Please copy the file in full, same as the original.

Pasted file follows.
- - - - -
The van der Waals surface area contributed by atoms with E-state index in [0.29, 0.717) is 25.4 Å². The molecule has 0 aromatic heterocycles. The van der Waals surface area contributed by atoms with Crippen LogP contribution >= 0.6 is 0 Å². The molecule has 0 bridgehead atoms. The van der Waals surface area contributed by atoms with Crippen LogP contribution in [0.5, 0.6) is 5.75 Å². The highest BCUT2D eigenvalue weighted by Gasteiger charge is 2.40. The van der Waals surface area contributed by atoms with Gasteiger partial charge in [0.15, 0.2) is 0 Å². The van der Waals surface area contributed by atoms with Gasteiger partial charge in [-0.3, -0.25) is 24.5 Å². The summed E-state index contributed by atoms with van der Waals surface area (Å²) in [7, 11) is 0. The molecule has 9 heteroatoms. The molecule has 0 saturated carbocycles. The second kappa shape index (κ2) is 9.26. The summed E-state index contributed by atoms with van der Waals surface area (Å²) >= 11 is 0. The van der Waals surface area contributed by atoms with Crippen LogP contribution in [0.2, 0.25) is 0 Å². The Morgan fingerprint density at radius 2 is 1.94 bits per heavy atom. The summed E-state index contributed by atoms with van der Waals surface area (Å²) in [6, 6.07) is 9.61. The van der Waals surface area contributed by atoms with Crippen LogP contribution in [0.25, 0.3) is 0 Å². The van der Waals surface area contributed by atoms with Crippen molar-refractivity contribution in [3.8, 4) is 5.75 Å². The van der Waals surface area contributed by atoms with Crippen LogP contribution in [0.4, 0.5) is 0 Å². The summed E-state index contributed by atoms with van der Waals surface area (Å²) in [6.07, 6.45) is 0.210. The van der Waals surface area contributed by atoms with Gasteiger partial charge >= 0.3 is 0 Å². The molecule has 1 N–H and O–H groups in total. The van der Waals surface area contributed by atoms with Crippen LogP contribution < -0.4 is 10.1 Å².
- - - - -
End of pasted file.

The van der Waals surface area contributed by atoms with E-state index in [0.29, 0.717) is 25.4 Å². The molecule has 0 aromatic heterocycles. The van der Waals surface area contributed by atoms with Crippen LogP contribution >= 0.6 is 0 Å². The molecule has 0 bridgehead atoms. The van der Waals surface area contributed by atoms with Crippen LogP contribution in [0.5, 0.6) is 5.75 Å². The highest BCUT2D eigenvalue weighted by Gasteiger charge is 2.40. The van der Waals surface area contributed by atoms with Gasteiger partial charge in [0.15, 0.2) is 0 Å². The van der Waals surface area contributed by atoms with Gasteiger partial charge in [-0.3, -0.25) is 24.5 Å². The summed E-state index contributed by atoms with van der Waals surface area (Å²) in [7, 11) is 0. The molecule has 9 heteroatoms. The molecule has 0 saturated carbocycles. The second kappa shape index (κ2) is 9.26. The summed E-state index contributed by atoms with van der Waals surface area (Å²) >= 11 is 0. The van der Waals surface area contributed by atoms with Crippen LogP contribution in [0.2, 0.25) is 0 Å². The Morgan fingerprint density at radius 2 is 1.94 bits per heavy atom. The summed E-state index contributed by atoms with van der Waals surface area (Å²) in [6, 6.07) is 9.61. The van der Waals surface area contributed by atoms with Crippen LogP contribution in [0.25, 0.3) is 0 Å². The van der Waals surface area contributed by atoms with Crippen molar-refractivity contribution in [3.8, 4) is 5.75 Å². The van der Waals surface area contributed by atoms with Crippen LogP contribution in [0.4, 0.5) is 0 Å². The summed E-state index contributed by atoms with van der Waals surface area (Å²) in [6.07, 6.45) is 0.210. The van der Waals surface area contributed by atoms with Gasteiger partial charge >= 0.3 is 0 Å². The molecule has 1 N–H and O–H groups in total. The van der Waals surface area contributed by atoms with Crippen LogP contribution < -0.4 is 10.1 Å².